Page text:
A candidate in a Republican runoff for Dallas County Commissioner told the Dallas Morning News on Friday that he created a trust in 2010 that rewards his kids if they marry someone who is white.
Following the interview with the outlet, the paper withdrew its recommendation for Cunningham in the GOP runoff happening on Tuesday.
“There are milestones set out in the trust," Vickers "Vic" Cunningham told the Dallas Morning News.
He said that money is distributed for certain "milestones" like running for public office and reaching a certain age. The same thing for marrying someone who is Christian, of the opposite sex, and white.
“Again, I'm supporting what my beliefs are, I strongly support traditional family values,” Cunningham said of the clause in an interview. "That if you marry a person of the opposite sex, that’s Caucasian, that’s Christian, they will get a distribution."
"It doesn't prohibit anything and it doesn't say you'll never get the money. You're just not going to get that milestone distribution," he added.
The reporter asked Cunningham, a former criminal district judge, why he wanted to include that clause in the trust.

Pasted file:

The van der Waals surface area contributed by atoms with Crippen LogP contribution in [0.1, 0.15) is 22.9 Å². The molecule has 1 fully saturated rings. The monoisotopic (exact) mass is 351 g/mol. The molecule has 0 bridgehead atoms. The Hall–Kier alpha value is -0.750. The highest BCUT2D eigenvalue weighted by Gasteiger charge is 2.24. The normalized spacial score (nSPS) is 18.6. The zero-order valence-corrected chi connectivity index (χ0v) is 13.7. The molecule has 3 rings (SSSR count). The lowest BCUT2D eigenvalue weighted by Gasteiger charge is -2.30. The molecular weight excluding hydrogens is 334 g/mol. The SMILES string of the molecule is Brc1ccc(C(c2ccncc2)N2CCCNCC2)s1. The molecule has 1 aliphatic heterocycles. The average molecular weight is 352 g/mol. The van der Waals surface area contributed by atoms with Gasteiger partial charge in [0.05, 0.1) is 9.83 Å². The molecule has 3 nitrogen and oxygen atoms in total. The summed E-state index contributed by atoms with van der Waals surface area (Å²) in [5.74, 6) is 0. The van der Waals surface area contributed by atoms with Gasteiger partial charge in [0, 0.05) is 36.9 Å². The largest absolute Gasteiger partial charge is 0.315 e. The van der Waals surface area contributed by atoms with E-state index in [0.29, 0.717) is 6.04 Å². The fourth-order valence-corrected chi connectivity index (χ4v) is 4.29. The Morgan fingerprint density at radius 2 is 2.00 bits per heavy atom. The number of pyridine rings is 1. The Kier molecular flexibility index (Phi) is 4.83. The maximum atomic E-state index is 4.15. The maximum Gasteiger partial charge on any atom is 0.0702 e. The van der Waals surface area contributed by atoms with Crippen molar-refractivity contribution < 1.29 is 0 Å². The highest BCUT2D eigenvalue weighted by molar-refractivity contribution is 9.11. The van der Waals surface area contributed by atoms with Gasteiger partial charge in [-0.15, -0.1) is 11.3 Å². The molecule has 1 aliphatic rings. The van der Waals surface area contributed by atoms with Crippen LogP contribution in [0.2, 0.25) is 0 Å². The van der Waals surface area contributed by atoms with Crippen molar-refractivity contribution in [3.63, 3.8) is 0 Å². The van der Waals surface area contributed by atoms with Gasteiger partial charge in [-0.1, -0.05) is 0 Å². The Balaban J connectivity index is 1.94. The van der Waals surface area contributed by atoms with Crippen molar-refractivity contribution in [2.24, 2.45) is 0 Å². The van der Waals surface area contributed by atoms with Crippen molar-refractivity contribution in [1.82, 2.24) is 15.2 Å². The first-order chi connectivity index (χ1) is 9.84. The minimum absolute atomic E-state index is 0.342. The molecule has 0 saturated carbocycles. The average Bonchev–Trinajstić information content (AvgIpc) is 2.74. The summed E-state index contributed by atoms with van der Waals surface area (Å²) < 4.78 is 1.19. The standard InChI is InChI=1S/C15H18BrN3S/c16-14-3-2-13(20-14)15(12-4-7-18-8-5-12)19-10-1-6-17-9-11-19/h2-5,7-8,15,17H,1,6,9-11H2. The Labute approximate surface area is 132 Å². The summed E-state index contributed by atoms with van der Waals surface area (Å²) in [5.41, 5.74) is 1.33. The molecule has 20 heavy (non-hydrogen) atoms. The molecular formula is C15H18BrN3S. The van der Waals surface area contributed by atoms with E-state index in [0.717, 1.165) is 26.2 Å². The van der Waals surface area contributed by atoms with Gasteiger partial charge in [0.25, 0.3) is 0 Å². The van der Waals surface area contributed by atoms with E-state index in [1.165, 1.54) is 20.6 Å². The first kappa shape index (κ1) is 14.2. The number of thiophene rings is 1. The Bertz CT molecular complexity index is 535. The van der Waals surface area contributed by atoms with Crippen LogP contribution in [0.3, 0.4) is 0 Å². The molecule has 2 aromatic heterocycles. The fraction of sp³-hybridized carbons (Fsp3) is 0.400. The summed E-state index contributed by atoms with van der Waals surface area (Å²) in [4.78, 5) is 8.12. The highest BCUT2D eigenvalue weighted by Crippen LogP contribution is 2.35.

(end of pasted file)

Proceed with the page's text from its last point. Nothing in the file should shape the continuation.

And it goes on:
"It's my religious belief that marriage is between one man and one woman and I wanted to support my faith of being a Christian," the candidate responded.
"What does that have to do with them being Caucasian?" the reporter asked.
"It's again, I wanted to support my faith in encouraging a traditional family value," Cunningham said.
"You consider it a traditional family value, as I understand it, to marry within one's race," another reporter asked.
"Correct," Cunningham responded.
Cunningham's campaign could not immediately be reached for comment. On Saturday, he addressed the trust in a statement posted to Facebook.
"I take full responsibility for the terms of the trust my children would have to meet upon marriage to receive an advance from their trust," he said.
"This trust was set-up during a time of concerned feelings about my brother Bill’s gay lifestyle. My views on interracial marriage have evolved since I set-up the irrevocable trust in 2010, and today I would absolutely remove those conditions if I legally could."